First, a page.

Joanna Suhl found herself in an alternate universe where “the smell of chocolate was the worst thing ever and cigarettes smelled delicious.” Then there’s Glennis McCarthy, who worked at a restaurant when she was pregnant and found a disgusting smell irresistible. “I loved the smell of the garbage at the end of the night,” she admits. Christiana Sanders recalls her love for boxes: “I started smelling cardboard, but I liked it.” Brittany Nicol couldn’t even drive thanks to her sense of smell! “I had a new car that I was unable to drive because the new car smell made me vomit,” says Nicol. “When I'm not pregnant, it's my favorite smell!”

Other senses can be affected too. “The sight of things makes me ‘smell’ it and it makes me sick to my stomach,” says Hope Alfaro. Just the recollection of a scent makes her queasy! That’s harsh.

More: 9 natural morning sickness fixes that women swear by

But it’s not all animal carcasses and peeled potatoes. Maybe you gain a new “skill” for your pregnancy trouble. “I never knew 'asparagus pee' was a thing,” says Dana Crosby McNamee. “All of a sudden during my second pregnancy I could smell it, and didn't know what it was! My husband filled me in. Weirdly enough, I can now still smell it and my daughter is a year and a half old! I guess I'm stuck with this new ability.”

When Maggie Grady Wood was pregnant, she noticed she could smell when people were sick. “Smells kinda... warm?” she describes the scent of illness. “And dusty? Like fire but not wood smoke.” She’s no longer pregnant, but Maggie still has this odd ability to diagnose. “It's kinda handy ‘cause I can smell if I'm starting to get sick,” she says.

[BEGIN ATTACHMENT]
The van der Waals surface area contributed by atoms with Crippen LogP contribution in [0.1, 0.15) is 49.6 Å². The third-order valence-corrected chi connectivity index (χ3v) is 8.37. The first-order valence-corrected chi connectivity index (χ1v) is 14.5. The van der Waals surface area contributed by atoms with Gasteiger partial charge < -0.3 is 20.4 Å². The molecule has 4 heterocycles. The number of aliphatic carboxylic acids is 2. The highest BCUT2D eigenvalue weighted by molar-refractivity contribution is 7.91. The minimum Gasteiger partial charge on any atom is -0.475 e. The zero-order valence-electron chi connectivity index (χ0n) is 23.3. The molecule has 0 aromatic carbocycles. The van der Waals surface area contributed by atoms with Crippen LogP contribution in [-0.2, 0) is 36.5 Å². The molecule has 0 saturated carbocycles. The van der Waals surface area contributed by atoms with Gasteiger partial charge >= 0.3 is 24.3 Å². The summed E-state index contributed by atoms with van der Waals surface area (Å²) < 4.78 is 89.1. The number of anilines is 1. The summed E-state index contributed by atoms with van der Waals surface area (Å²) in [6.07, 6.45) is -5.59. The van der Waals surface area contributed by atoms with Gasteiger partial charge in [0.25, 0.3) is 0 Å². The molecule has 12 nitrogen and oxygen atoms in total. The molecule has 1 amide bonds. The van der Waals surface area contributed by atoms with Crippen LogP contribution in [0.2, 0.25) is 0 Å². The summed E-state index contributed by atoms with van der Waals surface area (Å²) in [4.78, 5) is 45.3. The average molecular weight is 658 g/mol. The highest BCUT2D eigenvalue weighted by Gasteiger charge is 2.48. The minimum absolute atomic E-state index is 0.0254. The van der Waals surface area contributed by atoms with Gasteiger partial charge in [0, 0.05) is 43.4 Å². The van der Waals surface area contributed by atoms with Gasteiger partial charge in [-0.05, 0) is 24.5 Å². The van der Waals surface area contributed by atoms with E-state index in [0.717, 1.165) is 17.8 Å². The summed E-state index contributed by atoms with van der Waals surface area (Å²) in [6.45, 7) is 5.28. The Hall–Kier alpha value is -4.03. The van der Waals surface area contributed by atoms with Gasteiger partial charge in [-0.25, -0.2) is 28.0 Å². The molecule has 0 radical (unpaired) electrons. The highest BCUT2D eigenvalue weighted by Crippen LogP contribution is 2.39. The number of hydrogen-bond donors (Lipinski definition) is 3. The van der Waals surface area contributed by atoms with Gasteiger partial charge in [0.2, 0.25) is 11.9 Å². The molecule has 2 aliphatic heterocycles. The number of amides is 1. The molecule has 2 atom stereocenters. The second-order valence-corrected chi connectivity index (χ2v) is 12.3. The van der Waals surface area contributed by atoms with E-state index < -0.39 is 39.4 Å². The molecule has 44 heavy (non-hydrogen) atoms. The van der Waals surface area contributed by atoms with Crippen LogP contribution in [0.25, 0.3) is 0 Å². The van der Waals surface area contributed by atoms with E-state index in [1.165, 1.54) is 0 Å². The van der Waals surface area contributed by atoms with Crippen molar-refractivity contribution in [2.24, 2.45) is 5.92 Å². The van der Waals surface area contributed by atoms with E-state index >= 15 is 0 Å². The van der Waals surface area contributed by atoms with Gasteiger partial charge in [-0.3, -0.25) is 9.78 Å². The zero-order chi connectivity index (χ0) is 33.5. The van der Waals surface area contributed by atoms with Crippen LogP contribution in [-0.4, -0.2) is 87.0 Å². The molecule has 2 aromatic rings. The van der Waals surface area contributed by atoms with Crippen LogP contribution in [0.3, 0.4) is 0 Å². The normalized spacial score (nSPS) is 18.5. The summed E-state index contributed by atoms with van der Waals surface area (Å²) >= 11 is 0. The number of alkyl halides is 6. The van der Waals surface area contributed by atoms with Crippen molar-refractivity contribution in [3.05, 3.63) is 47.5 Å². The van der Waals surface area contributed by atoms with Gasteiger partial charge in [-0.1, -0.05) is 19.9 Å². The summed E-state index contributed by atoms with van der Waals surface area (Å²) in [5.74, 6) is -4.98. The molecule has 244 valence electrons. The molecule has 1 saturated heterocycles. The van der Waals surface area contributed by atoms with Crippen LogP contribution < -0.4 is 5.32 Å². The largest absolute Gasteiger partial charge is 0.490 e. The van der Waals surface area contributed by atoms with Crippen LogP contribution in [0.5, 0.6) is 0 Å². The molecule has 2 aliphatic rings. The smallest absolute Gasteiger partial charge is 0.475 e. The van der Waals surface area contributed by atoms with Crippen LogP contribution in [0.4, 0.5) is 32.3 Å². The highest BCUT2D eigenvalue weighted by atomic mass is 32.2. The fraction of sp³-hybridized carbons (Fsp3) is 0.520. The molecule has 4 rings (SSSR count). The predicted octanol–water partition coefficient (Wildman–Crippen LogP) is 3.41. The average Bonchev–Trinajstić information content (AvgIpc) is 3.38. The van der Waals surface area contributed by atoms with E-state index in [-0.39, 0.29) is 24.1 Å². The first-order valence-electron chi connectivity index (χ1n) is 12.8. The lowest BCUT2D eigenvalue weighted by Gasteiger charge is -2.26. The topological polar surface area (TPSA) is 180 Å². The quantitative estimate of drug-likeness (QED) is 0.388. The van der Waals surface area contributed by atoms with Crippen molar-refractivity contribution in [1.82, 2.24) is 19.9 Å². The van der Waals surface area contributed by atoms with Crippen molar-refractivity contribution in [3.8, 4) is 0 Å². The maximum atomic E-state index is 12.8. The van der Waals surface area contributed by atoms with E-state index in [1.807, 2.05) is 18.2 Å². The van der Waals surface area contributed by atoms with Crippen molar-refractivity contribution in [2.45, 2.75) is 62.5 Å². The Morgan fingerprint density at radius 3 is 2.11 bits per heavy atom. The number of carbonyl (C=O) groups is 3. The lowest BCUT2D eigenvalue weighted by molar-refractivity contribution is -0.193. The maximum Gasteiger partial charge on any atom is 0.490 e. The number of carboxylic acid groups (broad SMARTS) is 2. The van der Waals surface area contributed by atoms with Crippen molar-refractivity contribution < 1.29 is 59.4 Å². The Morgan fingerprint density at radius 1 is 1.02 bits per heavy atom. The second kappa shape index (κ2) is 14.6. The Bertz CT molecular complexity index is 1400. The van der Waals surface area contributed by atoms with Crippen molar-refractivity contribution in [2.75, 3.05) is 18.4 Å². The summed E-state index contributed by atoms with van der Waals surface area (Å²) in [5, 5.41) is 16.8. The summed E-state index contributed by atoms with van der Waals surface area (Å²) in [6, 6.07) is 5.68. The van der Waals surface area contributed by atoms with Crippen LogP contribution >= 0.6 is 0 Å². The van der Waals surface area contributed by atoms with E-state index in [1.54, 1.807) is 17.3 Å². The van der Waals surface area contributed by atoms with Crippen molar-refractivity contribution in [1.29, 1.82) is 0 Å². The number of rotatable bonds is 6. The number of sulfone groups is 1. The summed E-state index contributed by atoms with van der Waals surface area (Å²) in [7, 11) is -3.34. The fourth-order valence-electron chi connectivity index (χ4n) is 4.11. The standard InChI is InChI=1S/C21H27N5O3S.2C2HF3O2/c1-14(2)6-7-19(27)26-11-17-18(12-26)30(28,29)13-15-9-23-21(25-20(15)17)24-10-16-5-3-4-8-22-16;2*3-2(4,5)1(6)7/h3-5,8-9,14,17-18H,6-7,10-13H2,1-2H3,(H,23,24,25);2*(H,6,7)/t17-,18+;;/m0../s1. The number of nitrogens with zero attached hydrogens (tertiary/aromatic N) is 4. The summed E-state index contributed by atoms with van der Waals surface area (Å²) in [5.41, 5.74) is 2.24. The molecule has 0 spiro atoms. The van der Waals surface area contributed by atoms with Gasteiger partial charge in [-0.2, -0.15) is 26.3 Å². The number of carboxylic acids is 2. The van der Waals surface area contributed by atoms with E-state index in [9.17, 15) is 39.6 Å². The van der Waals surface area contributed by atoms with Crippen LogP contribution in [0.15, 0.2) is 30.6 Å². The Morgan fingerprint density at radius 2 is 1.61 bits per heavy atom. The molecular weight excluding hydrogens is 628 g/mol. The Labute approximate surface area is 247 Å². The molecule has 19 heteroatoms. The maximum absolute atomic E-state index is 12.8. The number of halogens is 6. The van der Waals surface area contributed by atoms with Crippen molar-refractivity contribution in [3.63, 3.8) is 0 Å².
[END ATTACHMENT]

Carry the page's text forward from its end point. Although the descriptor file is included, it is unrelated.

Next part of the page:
And then there are things you didn’t know you could smell, but turns out are super-gross. “I could smell when people need to eat,” reveals Marilyn Vincent of her preggo ability. “Like their gastric juices. It was more than awful.” Sounds like it!

Moira McMahon Leeper had a simple epiphany: “I smelled everything and realized that most people smell like old farts all the time.” Pretty much. The reason for all the freaky smells during pregnancy? That common culprit: hormones. Specifically, estrogen increases when you’re expecting, which causes scents to be perceived as stronger than they actually are. And there may be an evolutionary reason for an increased irritation to smells. According to the podcast The Naked Scientists,  “…it’s thought that there is some evolutionary advantage here in that it’s necessary for the mother to be very careful what she ingests, not to ingest toxins and other poisons…” So you’re smelling those potatoes, dead animals and farts for a good reason, ladies! The next time you go to take a bite of your burger and suddenly have the urge to throw it out the window, just remember: That move may have kept your cavewoman ancestors alive.